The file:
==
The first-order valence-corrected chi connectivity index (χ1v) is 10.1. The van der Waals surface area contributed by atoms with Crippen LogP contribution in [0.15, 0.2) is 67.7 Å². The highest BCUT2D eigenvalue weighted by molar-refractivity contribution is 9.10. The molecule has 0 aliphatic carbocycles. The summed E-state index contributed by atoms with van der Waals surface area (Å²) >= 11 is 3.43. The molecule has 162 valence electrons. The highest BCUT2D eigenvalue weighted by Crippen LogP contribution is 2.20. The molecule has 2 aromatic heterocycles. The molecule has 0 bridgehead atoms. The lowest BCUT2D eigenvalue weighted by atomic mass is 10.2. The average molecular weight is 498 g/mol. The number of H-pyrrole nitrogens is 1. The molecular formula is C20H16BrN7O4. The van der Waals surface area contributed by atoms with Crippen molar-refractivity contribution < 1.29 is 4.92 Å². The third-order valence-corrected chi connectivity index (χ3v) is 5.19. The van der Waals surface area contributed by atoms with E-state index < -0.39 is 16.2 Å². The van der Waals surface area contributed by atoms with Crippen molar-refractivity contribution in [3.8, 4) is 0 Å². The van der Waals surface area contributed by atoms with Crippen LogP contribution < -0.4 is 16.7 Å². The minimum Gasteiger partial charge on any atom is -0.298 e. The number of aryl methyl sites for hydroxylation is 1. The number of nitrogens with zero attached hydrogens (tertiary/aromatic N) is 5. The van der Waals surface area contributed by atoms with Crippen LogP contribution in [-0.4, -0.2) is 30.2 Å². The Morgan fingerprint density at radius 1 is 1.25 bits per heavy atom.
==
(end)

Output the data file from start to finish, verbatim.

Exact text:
The first-order valence-corrected chi connectivity index (χ1v) is 10.1. The van der Waals surface area contributed by atoms with Crippen LogP contribution in [0.15, 0.2) is 67.7 Å². The highest BCUT2D eigenvalue weighted by molar-refractivity contribution is 9.10. The molecule has 0 aliphatic carbocycles. The summed E-state index contributed by atoms with van der Waals surface area (Å²) >= 11 is 3.43. The molecule has 162 valence electrons. The highest BCUT2D eigenvalue weighted by Crippen LogP contribution is 2.20. The molecule has 2 aromatic heterocycles. The molecule has 0 bridgehead atoms. The lowest BCUT2D eigenvalue weighted by atomic mass is 10.2. The average molecular weight is 498 g/mol. The number of H-pyrrole nitrogens is 1. The molecular formula is C20H16BrN7O4. The van der Waals surface area contributed by atoms with Crippen molar-refractivity contribution < 1.29 is 4.92 Å². The third-order valence-corrected chi connectivity index (χ3v) is 5.19. The van der Waals surface area contributed by atoms with E-state index < -0.39 is 16.2 Å². The van der Waals surface area contributed by atoms with Crippen molar-refractivity contribution in [3.8, 4) is 0 Å². The van der Waals surface area contributed by atoms with Crippen LogP contribution < -0.4 is 16.7 Å². The minimum Gasteiger partial charge on any atom is -0.298 e. The number of aryl methyl sites for hydroxylation is 1. The number of nitrogens with zero attached hydrogens (tertiary/aromatic N) is 5. The van der Waals surface area contributed by atoms with Crippen LogP contribution in [-0.4, -0.2) is 30.2 Å². The Morgan fingerprint density at radius 1 is 1.25 bits per heavy atom.